Among the growing number of major organizations getting hacked these days, we can now add the National Security Agency (NSA) to the list. Well, sort of. This week, the NSA was reportedly targeted by a group of hackers who call themselves the Shadow Brokers. On Saturday, the “shady” crew released a series of files containing malware and attack code developed by the NSA-associated team, Equation Group. According to an article by Forbes, those tools have been used to launch cyber-attacks on other governments and private organizations globally over the last two decades.
According to Forbes, the Shadow Brokers released 60 percent of the files they claimed to have taken from the Equation Group. The hacker group said they would hold onto the rest of the data and would release it to the highest bidder in a Bitcoin auction. The demand? 1,000,000 Bitcoins, which is worth approximately $560 million. Only at that point will they release the rest of the information.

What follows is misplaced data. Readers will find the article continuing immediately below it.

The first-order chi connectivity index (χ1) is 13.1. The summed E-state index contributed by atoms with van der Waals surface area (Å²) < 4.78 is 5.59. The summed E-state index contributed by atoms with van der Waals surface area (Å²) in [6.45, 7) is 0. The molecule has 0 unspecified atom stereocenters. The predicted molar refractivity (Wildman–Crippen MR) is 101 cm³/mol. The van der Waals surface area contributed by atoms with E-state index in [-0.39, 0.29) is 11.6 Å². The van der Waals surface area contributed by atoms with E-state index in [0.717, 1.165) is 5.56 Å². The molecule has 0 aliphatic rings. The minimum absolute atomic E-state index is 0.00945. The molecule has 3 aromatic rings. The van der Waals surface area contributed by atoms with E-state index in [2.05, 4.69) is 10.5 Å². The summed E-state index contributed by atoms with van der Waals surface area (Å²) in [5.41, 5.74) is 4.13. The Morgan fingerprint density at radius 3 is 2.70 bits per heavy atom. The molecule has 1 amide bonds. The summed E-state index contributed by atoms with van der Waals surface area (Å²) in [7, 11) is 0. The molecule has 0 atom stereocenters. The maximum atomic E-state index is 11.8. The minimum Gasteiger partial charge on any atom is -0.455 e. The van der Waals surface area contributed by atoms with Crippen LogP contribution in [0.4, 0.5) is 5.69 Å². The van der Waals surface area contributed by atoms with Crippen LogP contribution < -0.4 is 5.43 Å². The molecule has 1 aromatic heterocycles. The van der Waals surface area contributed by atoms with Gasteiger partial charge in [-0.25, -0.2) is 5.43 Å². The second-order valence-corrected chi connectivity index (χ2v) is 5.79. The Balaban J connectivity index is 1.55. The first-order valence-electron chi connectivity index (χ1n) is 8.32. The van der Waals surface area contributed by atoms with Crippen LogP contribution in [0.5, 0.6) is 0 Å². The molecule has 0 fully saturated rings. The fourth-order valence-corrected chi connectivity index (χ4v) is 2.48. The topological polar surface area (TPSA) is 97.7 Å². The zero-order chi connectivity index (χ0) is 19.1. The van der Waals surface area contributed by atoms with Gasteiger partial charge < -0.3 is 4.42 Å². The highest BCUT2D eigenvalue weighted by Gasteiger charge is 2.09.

While most experts on the case are saying that the leak is legitimate, some are speculating that it’s an extremely believable and well-carried-out ruse. The reason for that challenge stems from the fact that the first Tweets from the hacker group were sent to various media outlets. Even still, sources are still calling the hack real.
“The code in the dump seems legitimate, especially the Cisco exploits … and those exploits were not public before,” said founder of cybersecurity start-up Comae Technologies Matt Suiche. “The content seems legit.” The infamous Edward Snowden, former NSA contractor, even weighed in on the situation, saying in a tweet that the hacking of an "NSA malware staging server is not unprecedented, but the publication of the take is."